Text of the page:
But will knowledge equal power? The hope is communities that experience the worst train-generated gridlock could lobby for federal dollars to build grade separations or use the knowledge to pressure railroads to offer operational fixes.

This is just made for the Chicago region where numerous at-grade crossings and a railroad bottleneck can lead to frustration or safety concerns.

But, this data does not seem that surprising. There are now more people living in the United States and so why wouldn’t there be more stuff shipped around the country? Presumably, a longer train is more efficient than running more trains. As the recent radio ads from the pipeline industry suggest, would drivers and residents prefer more trucks on the road to ship items than freight trains?

The long-term solution would seem to be the slow work of converting high-traffic at-grade crossings to bridges or underpasses or at least making this an option in some communities so that a slow, long, or stopped train is not a huge impediment. These projects can be costly and disruptive to nearby properties, particularly if located in downtowns. Additionally, intermodal facilities can be located further out in populated regions so as to keep long trains away from more populated areas. (The intermodal facilities can lead to their own problems.)

Finally, if the government wanted to solve the problem, why rely on drivers to report the data? This seems more likely to collect information from (1) certain people (perhaps more technologically savvy, perhaps those who can organize a campaign) and (2) certain locations that are problems. Is this a case where the squeaky (car) wheels will win out and see change?

West Chicago: founded around a railroad junction, host to Big Boy, and a missed opportunity to be a railroad tourist center

On Sunday, I had a vision of the suburb of West Chicago. Thousands of people regularly visited the community to see railroad displays and learn about the influence of the railroad on local history, the Chicago region, and the nation as a whole. Both regular and special trains drew onlookers. Local businesses, some with railroad themes, some not, benefited from extra visitors. Even as the car has dominated suburban life for decades, West Chicago remained an exciting testament to the power of the railroad in American life.

This vision may seem outlandish on a regular day but not so this past Sunday. To celebrate the 150th anniversary of the Transcontinental Railroad, Big Boy, one of the largest locomotives ever built, spent several days parked at the Union Pacific facilities just outside downtown West Chicago. On a hot summer Sunday, a large crowd gathered to see the locomotive and several passenger cars. Multiple generations turned out. People waited patiently to walk through one of the passenger cars. People stood next to the giant Big Boy and cheered when it released steam.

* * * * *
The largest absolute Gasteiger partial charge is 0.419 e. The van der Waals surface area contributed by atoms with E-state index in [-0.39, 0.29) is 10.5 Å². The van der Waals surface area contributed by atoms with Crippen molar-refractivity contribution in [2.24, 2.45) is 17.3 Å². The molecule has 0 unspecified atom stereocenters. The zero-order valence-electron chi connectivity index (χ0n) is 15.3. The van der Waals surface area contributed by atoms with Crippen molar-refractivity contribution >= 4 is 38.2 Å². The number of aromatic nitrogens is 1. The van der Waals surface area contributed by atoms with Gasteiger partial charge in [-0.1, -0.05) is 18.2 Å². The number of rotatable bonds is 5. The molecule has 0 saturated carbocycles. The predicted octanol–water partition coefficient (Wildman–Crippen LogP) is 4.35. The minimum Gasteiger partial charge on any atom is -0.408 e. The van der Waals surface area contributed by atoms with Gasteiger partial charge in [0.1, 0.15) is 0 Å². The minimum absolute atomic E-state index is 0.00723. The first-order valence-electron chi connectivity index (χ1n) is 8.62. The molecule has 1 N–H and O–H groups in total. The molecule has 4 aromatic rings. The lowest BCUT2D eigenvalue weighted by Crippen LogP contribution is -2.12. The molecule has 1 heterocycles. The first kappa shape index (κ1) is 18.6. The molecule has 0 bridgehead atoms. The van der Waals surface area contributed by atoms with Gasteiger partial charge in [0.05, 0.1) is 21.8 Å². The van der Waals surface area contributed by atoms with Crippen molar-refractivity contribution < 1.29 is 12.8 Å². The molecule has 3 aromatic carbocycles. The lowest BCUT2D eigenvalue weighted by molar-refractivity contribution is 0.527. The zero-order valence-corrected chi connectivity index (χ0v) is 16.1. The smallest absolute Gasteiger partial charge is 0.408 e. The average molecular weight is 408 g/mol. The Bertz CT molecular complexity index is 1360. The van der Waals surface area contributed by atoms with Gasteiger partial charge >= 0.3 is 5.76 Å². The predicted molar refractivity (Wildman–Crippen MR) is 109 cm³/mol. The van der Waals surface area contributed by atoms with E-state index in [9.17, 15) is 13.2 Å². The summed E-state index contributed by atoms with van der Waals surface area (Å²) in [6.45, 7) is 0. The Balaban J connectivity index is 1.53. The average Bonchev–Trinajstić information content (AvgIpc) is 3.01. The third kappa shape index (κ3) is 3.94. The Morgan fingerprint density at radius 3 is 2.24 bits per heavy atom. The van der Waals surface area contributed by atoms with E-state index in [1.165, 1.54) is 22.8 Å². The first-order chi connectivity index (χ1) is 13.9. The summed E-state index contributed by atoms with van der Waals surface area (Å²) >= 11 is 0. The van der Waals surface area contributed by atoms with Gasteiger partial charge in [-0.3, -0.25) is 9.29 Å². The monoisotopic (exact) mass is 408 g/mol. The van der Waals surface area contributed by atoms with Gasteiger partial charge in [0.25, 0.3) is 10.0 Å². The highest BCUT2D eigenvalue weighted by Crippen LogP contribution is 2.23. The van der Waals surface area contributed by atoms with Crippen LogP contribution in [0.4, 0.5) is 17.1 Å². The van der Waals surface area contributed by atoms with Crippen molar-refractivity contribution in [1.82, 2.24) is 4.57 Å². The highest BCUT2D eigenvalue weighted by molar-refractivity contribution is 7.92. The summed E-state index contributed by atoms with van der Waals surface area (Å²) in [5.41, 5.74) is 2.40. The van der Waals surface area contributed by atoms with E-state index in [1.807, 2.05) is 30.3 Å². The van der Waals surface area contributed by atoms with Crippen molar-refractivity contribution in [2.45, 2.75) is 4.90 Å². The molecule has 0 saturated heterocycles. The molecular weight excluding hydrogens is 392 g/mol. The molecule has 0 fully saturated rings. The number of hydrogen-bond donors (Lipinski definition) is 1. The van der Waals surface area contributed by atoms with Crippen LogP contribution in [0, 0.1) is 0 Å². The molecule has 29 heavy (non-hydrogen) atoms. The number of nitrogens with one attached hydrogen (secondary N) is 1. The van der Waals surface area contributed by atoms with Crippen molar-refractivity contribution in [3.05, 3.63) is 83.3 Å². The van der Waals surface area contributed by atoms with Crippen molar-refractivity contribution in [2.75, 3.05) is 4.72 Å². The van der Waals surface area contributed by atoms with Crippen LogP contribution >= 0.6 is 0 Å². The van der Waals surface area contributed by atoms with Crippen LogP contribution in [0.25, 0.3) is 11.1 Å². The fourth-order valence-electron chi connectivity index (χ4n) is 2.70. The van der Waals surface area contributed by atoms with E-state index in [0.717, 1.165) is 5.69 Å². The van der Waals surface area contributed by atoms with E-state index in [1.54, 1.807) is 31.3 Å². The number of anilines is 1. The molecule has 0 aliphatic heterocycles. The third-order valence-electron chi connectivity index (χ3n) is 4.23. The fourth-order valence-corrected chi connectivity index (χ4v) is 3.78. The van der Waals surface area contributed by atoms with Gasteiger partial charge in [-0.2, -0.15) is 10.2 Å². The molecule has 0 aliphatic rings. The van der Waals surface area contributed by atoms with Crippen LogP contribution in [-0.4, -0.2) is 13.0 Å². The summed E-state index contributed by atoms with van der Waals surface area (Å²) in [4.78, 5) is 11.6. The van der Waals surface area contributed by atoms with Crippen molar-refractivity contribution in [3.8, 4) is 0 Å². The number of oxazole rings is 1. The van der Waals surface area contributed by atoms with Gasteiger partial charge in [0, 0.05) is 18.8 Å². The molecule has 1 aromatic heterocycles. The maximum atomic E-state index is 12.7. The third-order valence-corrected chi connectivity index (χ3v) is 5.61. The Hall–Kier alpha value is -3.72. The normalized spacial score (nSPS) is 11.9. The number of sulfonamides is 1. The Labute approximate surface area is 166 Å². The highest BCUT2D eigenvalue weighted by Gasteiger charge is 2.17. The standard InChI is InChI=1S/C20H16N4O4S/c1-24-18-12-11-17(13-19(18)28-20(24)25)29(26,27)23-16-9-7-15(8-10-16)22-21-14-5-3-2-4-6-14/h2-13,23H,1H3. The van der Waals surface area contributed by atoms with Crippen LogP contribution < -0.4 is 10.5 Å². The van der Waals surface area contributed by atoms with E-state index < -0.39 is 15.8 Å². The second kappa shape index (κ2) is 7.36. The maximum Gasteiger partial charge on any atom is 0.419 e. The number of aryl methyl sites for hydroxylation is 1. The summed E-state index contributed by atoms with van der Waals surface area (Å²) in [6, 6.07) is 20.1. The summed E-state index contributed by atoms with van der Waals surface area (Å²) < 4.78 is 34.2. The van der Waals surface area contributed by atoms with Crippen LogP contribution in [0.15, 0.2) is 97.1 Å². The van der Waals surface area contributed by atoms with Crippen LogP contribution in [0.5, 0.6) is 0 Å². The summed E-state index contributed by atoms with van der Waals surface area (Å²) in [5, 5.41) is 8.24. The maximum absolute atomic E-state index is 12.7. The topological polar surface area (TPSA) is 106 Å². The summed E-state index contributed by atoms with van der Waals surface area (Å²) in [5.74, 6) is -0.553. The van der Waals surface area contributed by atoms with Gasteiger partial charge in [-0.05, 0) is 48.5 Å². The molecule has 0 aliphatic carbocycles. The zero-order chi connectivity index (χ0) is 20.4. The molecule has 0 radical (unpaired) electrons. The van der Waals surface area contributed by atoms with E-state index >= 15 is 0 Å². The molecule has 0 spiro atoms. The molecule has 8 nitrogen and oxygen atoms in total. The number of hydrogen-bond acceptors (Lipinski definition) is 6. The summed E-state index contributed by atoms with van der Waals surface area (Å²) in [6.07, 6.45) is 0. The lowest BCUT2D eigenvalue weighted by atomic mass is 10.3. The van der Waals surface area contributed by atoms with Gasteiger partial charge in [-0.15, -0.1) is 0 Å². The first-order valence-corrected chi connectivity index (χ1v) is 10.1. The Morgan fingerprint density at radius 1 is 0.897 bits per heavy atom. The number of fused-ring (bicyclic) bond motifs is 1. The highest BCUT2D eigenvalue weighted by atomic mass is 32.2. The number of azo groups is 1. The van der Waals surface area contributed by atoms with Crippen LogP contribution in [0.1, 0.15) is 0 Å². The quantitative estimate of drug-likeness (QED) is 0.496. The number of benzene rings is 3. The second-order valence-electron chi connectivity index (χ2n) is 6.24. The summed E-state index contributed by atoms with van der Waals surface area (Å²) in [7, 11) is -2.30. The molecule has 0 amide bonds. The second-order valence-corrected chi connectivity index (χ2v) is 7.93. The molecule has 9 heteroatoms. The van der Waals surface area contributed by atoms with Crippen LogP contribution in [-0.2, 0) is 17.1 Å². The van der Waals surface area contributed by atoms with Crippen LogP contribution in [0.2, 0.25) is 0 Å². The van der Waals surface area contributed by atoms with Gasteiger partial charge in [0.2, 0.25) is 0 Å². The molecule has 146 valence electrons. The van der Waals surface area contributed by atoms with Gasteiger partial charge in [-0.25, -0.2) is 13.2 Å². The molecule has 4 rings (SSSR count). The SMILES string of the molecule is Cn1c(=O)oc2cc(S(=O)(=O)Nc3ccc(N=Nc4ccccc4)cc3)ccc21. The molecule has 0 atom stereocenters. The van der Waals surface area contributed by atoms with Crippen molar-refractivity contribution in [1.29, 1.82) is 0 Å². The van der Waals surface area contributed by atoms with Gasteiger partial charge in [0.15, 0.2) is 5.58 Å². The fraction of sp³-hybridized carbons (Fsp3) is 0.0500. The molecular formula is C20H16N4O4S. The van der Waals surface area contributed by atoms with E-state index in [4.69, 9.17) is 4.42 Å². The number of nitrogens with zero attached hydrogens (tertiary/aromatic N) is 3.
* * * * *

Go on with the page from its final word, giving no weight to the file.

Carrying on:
BigBoyOverhead

A community roughly thirty miles west of the heart of Chicago’s Loop, the community was founded as Junction around a railroad junction linking several other lines to the first railroad line in and out of Chicago (the Galena & Chicago Union). Workers came for railroad jobs. Factories and industrial facilities located near the railroad lines (including the later-arriving Elgin, Joliet & Eastern Railway). The community developed an identity around the railroad, with a Main Street that backed up to the railroad, the annual Railroad Days celebration and the prominent locomotive on the city seal. If there is a Chicago area suburb that can claim the railroad as its own, it is West Chicago.

Why doesn’t the suburb attract more visitors with such a rich railroad past? It may not be for a lack of trying. A display on Main Street featured a locomotive for a few decades. In the 1960s and 1970s, local groups developed plans to create a downtown railroad theme with one committee member saying West Chicago could become “Railroadsville, Illinois.” In the late 1980s, DuPage County planners said a railroad theme had great potential to offer something unique to families and visitors.

These efforts never quite came together. The suburb still benefits from its multiple transportation advantages – the railroad, DuPage County Airport, proximity to multiple major roads including Illinois Route 59, Illinois Route 64, and Interstate 88. But, the Illinois Railway Museum is located miles away to the northwest. West Chicago’s downtown struggles. The most attention many suburban residents pay to the railroad involves impatience when roadways are blocked by long freight trains or regular passenger trains.

When Big Boy leaves later this morning, perhaps it takes with it any hope that West Chicago can become a railroad tourist center. There is a minor chance it could happen; West Chicago has a history to build on. There is a market: thousands of visitors came out to see Big Boy. However, it would take sustained effort, resources, and some good timing.

Update 7/31/19: An estimated 45,000 people visited West Chicago to see Big Boy.